Dr Ngozi Okonjo-Nweala recently re-signed from her position as Nigeria's Foreign Affairs Minister. The blogosphere has since been buzzing with views, opinions, critcisms and the like.
We start with blackvoicesworldwatch‘s question: Why Did Nigeria's Finance Minster –and One of That Country's Top Reforemers — Quit?
Ngozi Okonjo-Iweala quit her job with the World Bank in Washington to go to Nigeria to help rein in corruption and stabilize that country's economy. Onlookers all over the world hailed that move as a sign of hope for the country and described Iweala as a promising reformer who could make important structural changes to Nigeria's notoriously corrupt financial system.
But in June, after a cabinet reshuffle in Nigeria, “Mrs. Debt Relief” was reassigned to that country's foreign ministry.
Iweala has declined that position and is on her way back to the United States.
Oluniyi David Ajao bares his mind about Dr Ngozi Okonjo-Iweala’s exit from the Nigerian Govt
Dr Ngozi Okonjo-Iweala’s resignation last week did not come to me as a surprise. I was rather disappointed at how the Federal Government of Nigeria could have made such a mistake of putting a gem like her aside. Yes, she was moved from the Finance Ministry to the Foreign Ministry and later removed as Head of Nigeria’s Economic Management team. A honourable person would have seen the handwriting on the wall and resigned. She did just that.
Sanaga Peregrinations briefly profiles Dr Okonjo-Iweala and is straight to the point: You did a great job ! Thanks ! You're FIRED !
I guess I missed something or politics have too much intricacies for the simple mind of mine. The recent events in Nigeria and the resignation of the Foreign Affairs Minister, Dr. Ngozi Okonjo-Iweala, proved that there is something decayed in the way our countries are run.
The former Finance Minister of Olusegun Obasanjo was largely credited for the $18 billion debt cancellation from the Club of Paris. The Harvard trained former World Bank vice president was a woman on the rise, the “Corruption Cop” praised by Time magazine. Not only did she remove the clutches of the international creditors, but she also strove to restore the image of her country blamed for its corruption by Transparency International.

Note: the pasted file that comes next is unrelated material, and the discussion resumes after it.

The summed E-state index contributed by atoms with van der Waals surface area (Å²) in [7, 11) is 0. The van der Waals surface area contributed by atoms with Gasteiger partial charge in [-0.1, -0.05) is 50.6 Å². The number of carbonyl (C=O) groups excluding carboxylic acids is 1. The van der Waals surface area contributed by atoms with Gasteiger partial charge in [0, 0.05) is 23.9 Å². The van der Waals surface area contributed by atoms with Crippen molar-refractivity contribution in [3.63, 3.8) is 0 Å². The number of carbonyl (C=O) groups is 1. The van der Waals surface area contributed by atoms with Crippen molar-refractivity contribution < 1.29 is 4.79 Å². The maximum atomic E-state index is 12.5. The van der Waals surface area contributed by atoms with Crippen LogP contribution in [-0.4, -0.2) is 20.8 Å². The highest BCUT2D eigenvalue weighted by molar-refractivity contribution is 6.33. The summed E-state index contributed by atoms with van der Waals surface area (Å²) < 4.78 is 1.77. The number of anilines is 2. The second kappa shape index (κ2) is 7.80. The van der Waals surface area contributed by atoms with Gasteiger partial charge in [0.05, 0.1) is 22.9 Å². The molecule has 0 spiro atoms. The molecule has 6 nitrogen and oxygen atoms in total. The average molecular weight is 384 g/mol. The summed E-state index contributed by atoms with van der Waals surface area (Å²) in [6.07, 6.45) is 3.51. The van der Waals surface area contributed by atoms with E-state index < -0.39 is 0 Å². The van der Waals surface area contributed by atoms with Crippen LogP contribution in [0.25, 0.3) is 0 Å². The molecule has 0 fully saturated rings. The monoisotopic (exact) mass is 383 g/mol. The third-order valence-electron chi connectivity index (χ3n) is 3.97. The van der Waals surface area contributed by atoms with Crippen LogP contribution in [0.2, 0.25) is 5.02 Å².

Chippla's Weblog acknowledges that it's unusual for a Nigerian government official to resign his/her post, but is confused about why the President re-deployed her initially: Ngozi Okonjo-Iweala's Exit
Caught in a web of Nigerian political intrigues, Ngozi Okonjo-Iweala does something very un-Nigerian—she resigns!
When the Nigerian president, Olusegun Obasanjo, reshuffled his ministerial cabinet in June 2006, he did something unthinkable. He moved Ngozi Okonjo-Iweala from the Ministry of Finance to the Ministry of Foreign Affairs. In the eyes of some (Nigerian bloggers included), this was a sign of greater things to come. Okonjo-Iweala was being prepared to assume political office, and a short stint in the Foreign Affairs Ministry was seen as a way of improving her political credentials. However, others were more skeptical (such as this blogger). In their opinion, Okonjo-Iweala was gradually being isolated by Mr. Obasanjo's administration. Exactly why, no one could tell.
Musings of a Naijaman chooses to be “Appreciating Okonjo-Iweala's achievements“
Now that the news of Ngozi Okonjo-Iweala resigning (or Okonjo-Wahala, as she half-jokingly referred to herself in an interview with the UK Guardian this week) from the Nigerian cabinet has been confirmed, I think it's important to note her many achievements which are detailed in the Guardian interview. It is very sad that someone who had sacrificed so much and who had contributed so much could be discarded in the shoddy way that she has been. Obasanjo is obviously sending a clear message to Nigerian professionals abroad- come back home and contribute what expertise you can so we can use and dump you.
My heart's in Accra cannot be left out: Cut Corruption. Pay Debt. Accept Kudos. Get Fired.
Dr. Ngozi Okonjo-Iweala has been one of the brightest hopes for Nigeria. A former World Bank vice-president, she left the Bank in July 2005* to return to Nigeria and serve as Olusegun Obasanjo’s finance minister. This is far from an easy job in a country routinely ranked as one of the most corrupt in the world.